View full screen - View 1 of Lot 84. Wooded Landscape with Deer.
84

Thomas Gainsborough R.A.

Wooded Landscape with Deer

Estimate:

30,000

to
- 40,000 USD

Property from the Estate of The Rt Hon the Countess of Sutherland

Thomas Gainsborough R.A.

Thomas Gainsborough R.A.

Wooded Landscape with Deer

Wooded Landscape with Deer

Estimate:

30,000

to
- 40,000 USD

Lot sold:

37,800

USD

Property from the Estate of The Rt Hon the Countess of Sutherland

Thomas Gainsborough R.A.

Sudbury 1727 - 1788 London

Wooded Landscape with Deer


Gray and gray-black washes and black chalk, heightened with white on laid paper

282 by 369 mm; 11 by 14 1/2 in

The medium remains very well preserved. The paper has darkened somewhat but the overall impression of this work is very good.


In response to your inquiry, we are pleased to provide you with a general report of the condition of the property described above. Since we are not professional conservators or restorers, we urge you to consult with a restorer or conservator of your choice who will be better able to provide a detailed, professional report. Prospective buyers should inspect each lot to satisfy themselves as to condition and must understand that any statement made by Sotheby's is merely a subjective qualified opinion.

NOTWITHSTANDING THIS REPORT OR ANY DISCUSSIONS CONCERNING CONDITION OF A LOT, ALL LOTS ARE OFFERED AND SOLD "AS IS" IN ACCORDANCE WITH THE CONDITIONS OF SALE PRINTED IN THE CATALOGUE.

George Richard Savage Nassau (1756-1823);
his executor’s sale, Evans, 22 March 1824, (2nd day), lot 351 (with two others in one frame), bt. Lord Gower;
George Granville Sutherland-Leveson-Gower, Lord Gower, later 2nd Duke of Sutherland (1786-1861),
thence by descent to the present owner
J. Hayes, The Drawings of Thomas Gainsborough, London 1972, p. 231, cat. no. 529

This and the following lot represent two very fine examples of Gainsborough’s approach to drawing in the late 1770s. As well as his continued admiration for the pastoral sublime, the works demonstrate the virtuosity of his technique, which is painterly, free and bristling with energy.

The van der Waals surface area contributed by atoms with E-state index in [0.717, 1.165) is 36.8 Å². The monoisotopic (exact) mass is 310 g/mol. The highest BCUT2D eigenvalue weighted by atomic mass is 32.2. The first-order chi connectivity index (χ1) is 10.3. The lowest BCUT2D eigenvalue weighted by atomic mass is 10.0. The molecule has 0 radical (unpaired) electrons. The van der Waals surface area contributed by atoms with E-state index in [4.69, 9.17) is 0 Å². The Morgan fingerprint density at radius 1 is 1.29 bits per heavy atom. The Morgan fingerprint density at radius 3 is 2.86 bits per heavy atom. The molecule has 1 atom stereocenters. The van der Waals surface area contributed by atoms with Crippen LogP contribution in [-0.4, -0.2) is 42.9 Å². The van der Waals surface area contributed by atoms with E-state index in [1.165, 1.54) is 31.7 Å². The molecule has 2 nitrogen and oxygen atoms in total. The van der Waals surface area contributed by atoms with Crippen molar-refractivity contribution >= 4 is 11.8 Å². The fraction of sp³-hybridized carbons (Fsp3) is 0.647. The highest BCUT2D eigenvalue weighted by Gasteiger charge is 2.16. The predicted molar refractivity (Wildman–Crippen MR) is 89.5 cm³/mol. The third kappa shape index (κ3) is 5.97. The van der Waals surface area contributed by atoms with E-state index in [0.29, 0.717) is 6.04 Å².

Gainsborough regarded his drawings as finished works of art in their own right and they were much admired by his contemporaries. His friend William Jackson (d. 1803) went as far as to declare that ‘if I were to rest his [Gainsborough’s] reputation upon one point, it should be on his drawings. No man ever possessed methods so various in producing effect, and all were excellent.1 In spite of this, Gainsborough never actually sold a drawing, preferring instead to create these works purely for his own pleasure, and only occasionally presenting them as gifts to friends, favored patrons and members of his family.


Both these drawing have a long and distinguished history. Their first recorded owner was George Richard Savage Nassau (1756-1823), a bibliophile who was the grandson of Frederick, 3rd Earl of Rochford and son of the Hon. Richard Savage Nassau who sat to Gainsborough in circa 1757.2 The year after George Nassau’s death, in 1823, his library and collections were sold at Evans'. The sale contained 4,264 lots. Lot 351 comprised three Gainsborough drawings in a single frame, the present work, the drawing presented as lot 85 in the current sale and a third landscape.3


The lot was acquired by George Granville-Leveson-Gower, Earl Gower (1786-1861), a politician and senior nobleman. His father, George Granville Leveson-Gower, held the title of 2nd Marquess of Stafford and was understood to be the richest man in Britain. In 1833, William IV created him 1st Duke of Sutherland. His wife, and Earl Gower’s mother, Elizabeth, also descended from an ancient and important family and was the 19th Countess of Sutherland in her own right.


On his father’s death in 1833 Earl Gower became the 20th Earl of Sutherland and 2nd Duke of Sutherland. He devoted much of his life to the arts, commissioning the architect Sir Charles Barry to make extensive renovations to Dunrobin Castle, his ancestral home in the Scottish highlands, as well as charging him with the task of remodeling his seat in Staffordshire: Trentham Hall, and his residence in London: Strafford House.

In 1823 he had married Lady Harriet Howard (1806-1868), daughter of the 6th Earl of Carlisle and the couple went on to have eleven children. These two drawings, the present lot and lot 85, have passed through four generations of the duke’s family until today. 

 

1. J. Hayes and L. Stainton, Gainsborough Drawings, Washington, 1983, p. 15

2. H. Belsey, Thomas Gainsborough: The Portraits, Fancy pictures and copies after Old Masters, New Haven, 2019, p. 630, no. 675

3. J. Hayes, The Drawings of Thomas Gainsborough, London, 1970, p. 231, no. 527